British Science Festival could inspire a generation

Tens of thousands of people have flocked to Newcastle over the last six days to enjoy the British Science Festival

British Science Festival

The event drew to a close on Thursday night when a flash mob of Newcastle University’s Street Scientists took to the city centre with instruments they had fashioned themselves.

Now, the festival, hosted by the university, has been hailed a huge success.

From groundbreaking discoveries and illuminating debates to a mock virus outbreak and science superheroes, the festival has inspired scores of people to think about science in a new way.

Jo Coleman, British Science Festival Manager, said: “We have been overwhelmed by the warm welcome we have received in Newcastle, the friendliness of the people who have taken part, the excitement that people felt about the festival and the level of interest in science.

“Lots of our event organisers have commented on how interested and engaged the audiences were on the topics discussed – there is a real appetite for science in the area.

“The level of understanding on scientific subjects has been noticeable, with audiences keen to get answers to their questions and to take part in very stimulating debates that often ran over schedule because they were so lively.

“More than half of the event tickets were sold in advance of the box office even opening, which is unprecedented and just proves how excited the area was to have the festival visit.

“This year also recorded the biggest ever Young People’s Programme, with 7,000 schoolchildren from around the region coming to enjoy the very best in science workshops and shows.

“Feedback from parents has already been really positive with one mum emailing us to say her son came home buzzing with excitement about what he’d learned and how she now plans to build on the interest he clearly has in science – that’s music to our ears because inspiring the next generation is a key aim of the event.”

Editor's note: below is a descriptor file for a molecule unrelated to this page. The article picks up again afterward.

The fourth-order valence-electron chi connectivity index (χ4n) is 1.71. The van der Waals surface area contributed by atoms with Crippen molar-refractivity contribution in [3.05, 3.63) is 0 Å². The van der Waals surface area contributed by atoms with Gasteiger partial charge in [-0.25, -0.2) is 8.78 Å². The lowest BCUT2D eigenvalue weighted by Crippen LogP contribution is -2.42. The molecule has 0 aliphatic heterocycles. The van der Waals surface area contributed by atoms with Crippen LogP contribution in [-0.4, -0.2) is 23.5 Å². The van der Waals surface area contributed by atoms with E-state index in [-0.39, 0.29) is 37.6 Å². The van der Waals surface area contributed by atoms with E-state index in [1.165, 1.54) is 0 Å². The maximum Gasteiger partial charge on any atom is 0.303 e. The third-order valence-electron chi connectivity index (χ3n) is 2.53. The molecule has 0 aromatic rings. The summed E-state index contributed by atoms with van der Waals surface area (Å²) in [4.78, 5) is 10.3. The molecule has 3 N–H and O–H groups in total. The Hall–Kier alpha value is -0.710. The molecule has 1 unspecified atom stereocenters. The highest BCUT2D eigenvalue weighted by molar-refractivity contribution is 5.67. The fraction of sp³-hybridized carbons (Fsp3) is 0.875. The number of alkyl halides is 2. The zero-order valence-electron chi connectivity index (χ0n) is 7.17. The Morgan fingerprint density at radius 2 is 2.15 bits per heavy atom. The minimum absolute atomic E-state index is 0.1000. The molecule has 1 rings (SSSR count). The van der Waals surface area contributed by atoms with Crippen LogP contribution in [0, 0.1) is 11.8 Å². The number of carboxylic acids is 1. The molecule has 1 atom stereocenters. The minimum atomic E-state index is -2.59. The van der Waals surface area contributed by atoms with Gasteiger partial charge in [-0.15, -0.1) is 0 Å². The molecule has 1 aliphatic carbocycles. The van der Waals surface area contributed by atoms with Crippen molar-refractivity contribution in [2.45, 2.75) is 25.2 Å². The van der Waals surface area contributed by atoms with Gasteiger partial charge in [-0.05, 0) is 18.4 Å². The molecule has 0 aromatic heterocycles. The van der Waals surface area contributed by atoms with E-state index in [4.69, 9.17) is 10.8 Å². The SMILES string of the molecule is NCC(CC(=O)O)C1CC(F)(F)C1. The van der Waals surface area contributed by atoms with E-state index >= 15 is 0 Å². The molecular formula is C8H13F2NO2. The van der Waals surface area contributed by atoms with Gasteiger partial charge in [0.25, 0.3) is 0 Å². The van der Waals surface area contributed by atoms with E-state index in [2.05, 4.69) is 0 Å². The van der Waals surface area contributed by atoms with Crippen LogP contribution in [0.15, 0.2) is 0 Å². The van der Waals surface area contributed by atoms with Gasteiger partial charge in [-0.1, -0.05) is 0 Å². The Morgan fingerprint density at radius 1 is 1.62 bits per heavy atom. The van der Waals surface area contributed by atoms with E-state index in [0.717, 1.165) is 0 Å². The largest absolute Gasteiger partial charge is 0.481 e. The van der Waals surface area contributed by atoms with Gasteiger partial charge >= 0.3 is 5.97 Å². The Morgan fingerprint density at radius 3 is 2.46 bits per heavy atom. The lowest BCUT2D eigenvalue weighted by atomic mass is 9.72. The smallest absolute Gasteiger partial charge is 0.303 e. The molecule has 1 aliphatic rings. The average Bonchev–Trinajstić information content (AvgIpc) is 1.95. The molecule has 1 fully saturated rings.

Prof Sugata Mitra, who inspired the film Slumdog Millionaire, shared his vision for delivering education to children in India’s slums via his ‘School in the Cloud’ project, while Prof Tom Kirkwood joined two panels of experts to discuss the universal challenge of an ageing population during two headlining events.

Two Newcastle University researchers were selected to present two of the five prestigious Award Lectures in recognition of their skills in presenting their work to a general audience.

These special lectures were a highlight of the programme, awarded to rising stars of the world of science – Professor Brian Cox and Professor Richard Wiseman both gave Award Lectures at the start of their careers.

Dr Michael Sweet delivered the Charles Darwin Award Lecture and Professor Hayley Fowler presented the Joseph Lister Award Lecture.

The festival also saw scientists reach out to young people. Thousands of students aged eight to 18 had a chance to experience university life, visiting the campus on weekdays to enjoy the best the UK has to offer in science shows and workshops.

A programme of after dark events included the SciScreen all-night film show at the Tyneside Cinema. During an entire night dedicated to films themed around science, including cult classics, science fiction, talks and experimentation.

 
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